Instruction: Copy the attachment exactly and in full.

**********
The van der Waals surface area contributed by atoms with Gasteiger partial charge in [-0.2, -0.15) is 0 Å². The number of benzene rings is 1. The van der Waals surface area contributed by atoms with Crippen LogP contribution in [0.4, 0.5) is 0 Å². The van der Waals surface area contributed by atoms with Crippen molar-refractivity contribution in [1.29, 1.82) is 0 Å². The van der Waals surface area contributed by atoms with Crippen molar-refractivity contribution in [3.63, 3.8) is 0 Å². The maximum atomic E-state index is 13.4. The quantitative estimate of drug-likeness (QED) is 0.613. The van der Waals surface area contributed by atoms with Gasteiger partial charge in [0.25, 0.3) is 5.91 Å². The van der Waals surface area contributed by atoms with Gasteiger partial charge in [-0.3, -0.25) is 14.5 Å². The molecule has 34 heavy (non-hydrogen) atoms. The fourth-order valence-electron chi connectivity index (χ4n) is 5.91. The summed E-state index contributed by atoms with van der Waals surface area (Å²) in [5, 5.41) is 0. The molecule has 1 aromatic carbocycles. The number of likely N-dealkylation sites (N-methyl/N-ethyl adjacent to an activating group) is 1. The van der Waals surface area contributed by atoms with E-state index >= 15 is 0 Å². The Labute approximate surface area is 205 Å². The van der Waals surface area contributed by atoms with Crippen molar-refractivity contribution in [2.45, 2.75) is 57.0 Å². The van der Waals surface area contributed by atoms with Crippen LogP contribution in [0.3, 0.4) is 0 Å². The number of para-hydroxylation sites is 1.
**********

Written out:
The van der Waals surface area contributed by atoms with Gasteiger partial charge in [-0.2, -0.15) is 0 Å². The number of benzene rings is 1. The van der Waals surface area contributed by atoms with Crippen LogP contribution in [0.4, 0.5) is 0 Å². The van der Waals surface area contributed by atoms with Crippen molar-refractivity contribution in [1.29, 1.82) is 0 Å². The van der Waals surface area contributed by atoms with Crippen molar-refractivity contribution in [3.63, 3.8) is 0 Å². The maximum atomic E-state index is 13.4. The quantitative estimate of drug-likeness (QED) is 0.613. The van der Waals surface area contributed by atoms with Gasteiger partial charge in [0.25, 0.3) is 5.91 Å². The van der Waals surface area contributed by atoms with Gasteiger partial charge in [-0.3, -0.25) is 14.5 Å². The molecule has 34 heavy (non-hydrogen) atoms. The fourth-order valence-electron chi connectivity index (χ4n) is 5.91. The summed E-state index contributed by atoms with van der Waals surface area (Å²) in [5, 5.41) is 0. The molecule has 1 aromatic carbocycles. The number of likely N-dealkylation sites (N-methyl/N-ethyl adjacent to an activating group) is 1. The van der Waals surface area contributed by atoms with E-state index >= 15 is 0 Å². The Labute approximate surface area is 205 Å². The van der Waals surface area contributed by atoms with Crippen molar-refractivity contribution in [2.45, 2.75) is 57.0 Å². The van der Waals surface area contributed by atoms with Crippen LogP contribution in [0.3, 0.4) is 0 Å². The number of para-hydroxylation sites is 1.